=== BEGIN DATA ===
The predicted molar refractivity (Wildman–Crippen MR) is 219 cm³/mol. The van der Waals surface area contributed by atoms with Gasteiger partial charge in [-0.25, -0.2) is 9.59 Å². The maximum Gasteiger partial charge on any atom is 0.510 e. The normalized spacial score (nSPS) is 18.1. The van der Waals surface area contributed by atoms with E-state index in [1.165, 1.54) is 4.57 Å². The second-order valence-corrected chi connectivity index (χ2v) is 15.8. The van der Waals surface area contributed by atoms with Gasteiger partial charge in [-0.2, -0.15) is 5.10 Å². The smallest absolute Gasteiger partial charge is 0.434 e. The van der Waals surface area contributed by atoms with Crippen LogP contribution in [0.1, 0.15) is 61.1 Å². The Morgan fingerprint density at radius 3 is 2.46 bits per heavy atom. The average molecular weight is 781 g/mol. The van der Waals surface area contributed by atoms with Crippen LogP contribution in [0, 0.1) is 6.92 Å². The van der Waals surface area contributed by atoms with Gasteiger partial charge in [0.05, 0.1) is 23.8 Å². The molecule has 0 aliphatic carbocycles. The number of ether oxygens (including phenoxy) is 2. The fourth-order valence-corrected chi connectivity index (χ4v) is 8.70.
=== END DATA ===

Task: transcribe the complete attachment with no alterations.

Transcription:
The predicted molar refractivity (Wildman–Crippen MR) is 219 cm³/mol. The van der Waals surface area contributed by atoms with Gasteiger partial charge in [-0.25, -0.2) is 9.59 Å². The maximum Gasteiger partial charge on any atom is 0.510 e. The normalized spacial score (nSPS) is 18.1. The van der Waals surface area contributed by atoms with E-state index in [1.165, 1.54) is 4.57 Å². The second-order valence-corrected chi connectivity index (χ2v) is 15.8. The van der Waals surface area contributed by atoms with Gasteiger partial charge in [-0.2, -0.15) is 5.10 Å². The smallest absolute Gasteiger partial charge is 0.434 e. The van der Waals surface area contributed by atoms with Crippen LogP contribution in [0.1, 0.15) is 61.1 Å². The Morgan fingerprint density at radius 3 is 2.46 bits per heavy atom. The average molecular weight is 781 g/mol. The van der Waals surface area contributed by atoms with Crippen LogP contribution in [0, 0.1) is 6.92 Å². The van der Waals surface area contributed by atoms with Gasteiger partial charge in [0.05, 0.1) is 23.8 Å². The molecule has 0 aliphatic carbocycles. The number of ether oxygens (including phenoxy) is 2. The fourth-order valence-corrected chi connectivity index (χ4v) is 8.70.